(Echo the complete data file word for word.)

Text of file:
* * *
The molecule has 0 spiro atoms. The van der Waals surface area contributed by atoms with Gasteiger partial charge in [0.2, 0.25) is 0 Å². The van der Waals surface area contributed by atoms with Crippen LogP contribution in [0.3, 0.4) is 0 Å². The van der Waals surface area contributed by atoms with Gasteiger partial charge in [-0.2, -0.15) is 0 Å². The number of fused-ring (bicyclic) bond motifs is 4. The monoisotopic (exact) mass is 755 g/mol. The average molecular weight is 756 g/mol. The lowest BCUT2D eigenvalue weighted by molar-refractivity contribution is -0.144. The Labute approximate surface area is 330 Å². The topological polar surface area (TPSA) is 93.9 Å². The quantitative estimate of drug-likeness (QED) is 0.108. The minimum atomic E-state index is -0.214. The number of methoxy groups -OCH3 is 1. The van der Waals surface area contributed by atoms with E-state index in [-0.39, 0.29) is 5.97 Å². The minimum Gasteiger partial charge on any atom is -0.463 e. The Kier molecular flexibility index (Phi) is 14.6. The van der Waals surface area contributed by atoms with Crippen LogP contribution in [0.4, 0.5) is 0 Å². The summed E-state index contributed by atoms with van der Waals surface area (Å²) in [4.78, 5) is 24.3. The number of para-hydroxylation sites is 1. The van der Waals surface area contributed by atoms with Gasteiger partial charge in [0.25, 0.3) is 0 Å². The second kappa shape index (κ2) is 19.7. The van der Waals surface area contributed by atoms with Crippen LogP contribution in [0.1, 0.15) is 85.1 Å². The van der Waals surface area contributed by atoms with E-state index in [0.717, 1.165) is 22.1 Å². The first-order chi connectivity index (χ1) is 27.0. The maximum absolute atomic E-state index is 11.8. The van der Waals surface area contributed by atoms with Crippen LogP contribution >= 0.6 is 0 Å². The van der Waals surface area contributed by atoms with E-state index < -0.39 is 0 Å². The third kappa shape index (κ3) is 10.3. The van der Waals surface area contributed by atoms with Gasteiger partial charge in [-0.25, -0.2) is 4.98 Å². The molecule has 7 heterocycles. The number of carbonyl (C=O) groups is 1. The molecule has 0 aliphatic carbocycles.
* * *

The molecule has 0 spiro atoms. The van der Waals surface area contributed by atoms with Gasteiger partial charge in [0.2, 0.25) is 0 Å². The van der Waals surface area contributed by atoms with Crippen LogP contribution in [0.3, 0.4) is 0 Å². The van der Waals surface area contributed by atoms with Gasteiger partial charge in [-0.2, -0.15) is 0 Å². The number of fused-ring (bicyclic) bond motifs is 4. The monoisotopic (exact) mass is 755 g/mol. The average molecular weight is 756 g/mol. The lowest BCUT2D eigenvalue weighted by molar-refractivity contribution is -0.144. The Labute approximate surface area is 330 Å². The topological polar surface area (TPSA) is 93.9 Å². The quantitative estimate of drug-likeness (QED) is 0.108. The minimum atomic E-state index is -0.214. The number of methoxy groups -OCH3 is 1. The van der Waals surface area contributed by atoms with E-state index in [-0.39, 0.29) is 5.97 Å². The minimum Gasteiger partial charge on any atom is -0.463 e. The Kier molecular flexibility index (Phi) is 14.6. The van der Waals surface area contributed by atoms with Crippen LogP contribution in [0.4, 0.5) is 0 Å². The summed E-state index contributed by atoms with van der Waals surface area (Å²) in [4.78, 5) is 24.3. The number of para-hydroxylation sites is 1. The van der Waals surface area contributed by atoms with Gasteiger partial charge in [0.25, 0.3) is 0 Å². The second kappa shape index (κ2) is 19.7. The van der Waals surface area contributed by atoms with Crippen LogP contribution in [0.1, 0.15) is 85.1 Å². The van der Waals surface area contributed by atoms with E-state index in [0.717, 1.165) is 22.1 Å². The first-order chi connectivity index (χ1) is 27.0. The maximum absolute atomic E-state index is 11.8. The van der Waals surface area contributed by atoms with Crippen LogP contribution >= 0.6 is 0 Å². The van der Waals surface area contributed by atoms with E-state index < -0.39 is 0 Å². The third kappa shape index (κ3) is 10.3. The van der Waals surface area contributed by atoms with Gasteiger partial charge in [-0.25, -0.2) is 4.98 Å². The molecule has 7 heterocycles. The number of carbonyl (C=O) groups is 1. The molecule has 0 aliphatic carbocycles.